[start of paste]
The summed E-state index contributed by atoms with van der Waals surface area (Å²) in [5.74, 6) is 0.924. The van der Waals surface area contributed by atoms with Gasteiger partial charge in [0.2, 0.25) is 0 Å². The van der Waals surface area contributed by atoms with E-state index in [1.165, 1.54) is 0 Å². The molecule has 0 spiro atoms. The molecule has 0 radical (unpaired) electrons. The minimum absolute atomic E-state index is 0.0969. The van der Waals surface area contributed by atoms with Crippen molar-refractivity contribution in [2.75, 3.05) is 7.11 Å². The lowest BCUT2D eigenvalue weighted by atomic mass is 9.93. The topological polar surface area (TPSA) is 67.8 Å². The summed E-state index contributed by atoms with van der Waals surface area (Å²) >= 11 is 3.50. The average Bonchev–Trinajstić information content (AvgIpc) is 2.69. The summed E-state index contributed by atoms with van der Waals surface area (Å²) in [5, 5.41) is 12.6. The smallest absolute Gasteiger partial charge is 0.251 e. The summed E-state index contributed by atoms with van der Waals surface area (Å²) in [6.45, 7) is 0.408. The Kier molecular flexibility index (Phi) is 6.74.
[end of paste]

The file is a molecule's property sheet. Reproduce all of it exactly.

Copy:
The summed E-state index contributed by atoms with van der Waals surface area (Å²) in [5.74, 6) is 0.924. The van der Waals surface area contributed by atoms with Gasteiger partial charge in [0.2, 0.25) is 0 Å². The van der Waals surface area contributed by atoms with E-state index in [1.165, 1.54) is 0 Å². The molecule has 0 spiro atoms. The molecule has 0 radical (unpaired) electrons. The minimum absolute atomic E-state index is 0.0969. The van der Waals surface area contributed by atoms with Crippen molar-refractivity contribution in [2.75, 3.05) is 7.11 Å². The lowest BCUT2D eigenvalue weighted by atomic mass is 9.93. The topological polar surface area (TPSA) is 67.8 Å². The summed E-state index contributed by atoms with van der Waals surface area (Å²) >= 11 is 3.50. The average Bonchev–Trinajstić information content (AvgIpc) is 2.69. The summed E-state index contributed by atoms with van der Waals surface area (Å²) in [5, 5.41) is 12.6. The smallest absolute Gasteiger partial charge is 0.251 e. The summed E-state index contributed by atoms with van der Waals surface area (Å²) in [6.45, 7) is 0.408. The Kier molecular flexibility index (Phi) is 6.74.